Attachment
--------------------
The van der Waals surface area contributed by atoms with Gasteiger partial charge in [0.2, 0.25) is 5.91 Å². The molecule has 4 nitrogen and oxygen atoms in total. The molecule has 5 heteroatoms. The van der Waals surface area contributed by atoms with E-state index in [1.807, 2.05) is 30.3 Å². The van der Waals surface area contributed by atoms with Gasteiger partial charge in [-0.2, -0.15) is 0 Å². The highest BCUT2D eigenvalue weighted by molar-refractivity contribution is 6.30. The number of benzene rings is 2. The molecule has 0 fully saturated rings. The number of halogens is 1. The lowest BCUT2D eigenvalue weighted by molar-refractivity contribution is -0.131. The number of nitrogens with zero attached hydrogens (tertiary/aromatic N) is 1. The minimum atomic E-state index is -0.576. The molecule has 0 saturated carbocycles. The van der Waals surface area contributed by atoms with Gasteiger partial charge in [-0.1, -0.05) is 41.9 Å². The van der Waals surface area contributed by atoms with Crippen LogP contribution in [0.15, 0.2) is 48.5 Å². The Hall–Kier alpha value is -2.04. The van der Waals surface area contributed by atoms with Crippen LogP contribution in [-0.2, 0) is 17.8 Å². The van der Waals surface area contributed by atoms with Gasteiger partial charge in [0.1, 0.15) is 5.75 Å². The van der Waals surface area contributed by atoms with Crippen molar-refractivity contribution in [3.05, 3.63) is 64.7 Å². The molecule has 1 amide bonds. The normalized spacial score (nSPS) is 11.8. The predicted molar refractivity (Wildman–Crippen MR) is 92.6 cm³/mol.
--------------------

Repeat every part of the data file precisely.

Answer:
The van der Waals surface area contributed by atoms with Gasteiger partial charge in [0.2, 0.25) is 5.91 Å². The molecule has 4 nitrogen and oxygen atoms in total. The molecule has 5 heteroatoms. The van der Waals surface area contributed by atoms with E-state index in [1.807, 2.05) is 30.3 Å². The van der Waals surface area contributed by atoms with Gasteiger partial charge in [-0.2, -0.15) is 0 Å². The highest BCUT2D eigenvalue weighted by molar-refractivity contribution is 6.30. The number of benzene rings is 2. The molecule has 0 fully saturated rings. The number of halogens is 1. The lowest BCUT2D eigenvalue weighted by molar-refractivity contribution is -0.131. The number of nitrogens with zero attached hydrogens (tertiary/aromatic N) is 1. The minimum atomic E-state index is -0.576. The molecule has 0 saturated carbocycles. The van der Waals surface area contributed by atoms with Gasteiger partial charge in [-0.1, -0.05) is 41.9 Å². The van der Waals surface area contributed by atoms with Crippen LogP contribution in [0.15, 0.2) is 48.5 Å². The Hall–Kier alpha value is -2.04. The van der Waals surface area contributed by atoms with Crippen LogP contribution in [-0.2, 0) is 17.8 Å². The van der Waals surface area contributed by atoms with Gasteiger partial charge in [0.1, 0.15) is 5.75 Å². The van der Waals surface area contributed by atoms with Crippen molar-refractivity contribution in [3.05, 3.63) is 64.7 Å². The molecule has 1 amide bonds. The normalized spacial score (nSPS) is 11.8. The predicted molar refractivity (Wildman–Crippen MR) is 92.6 cm³/mol.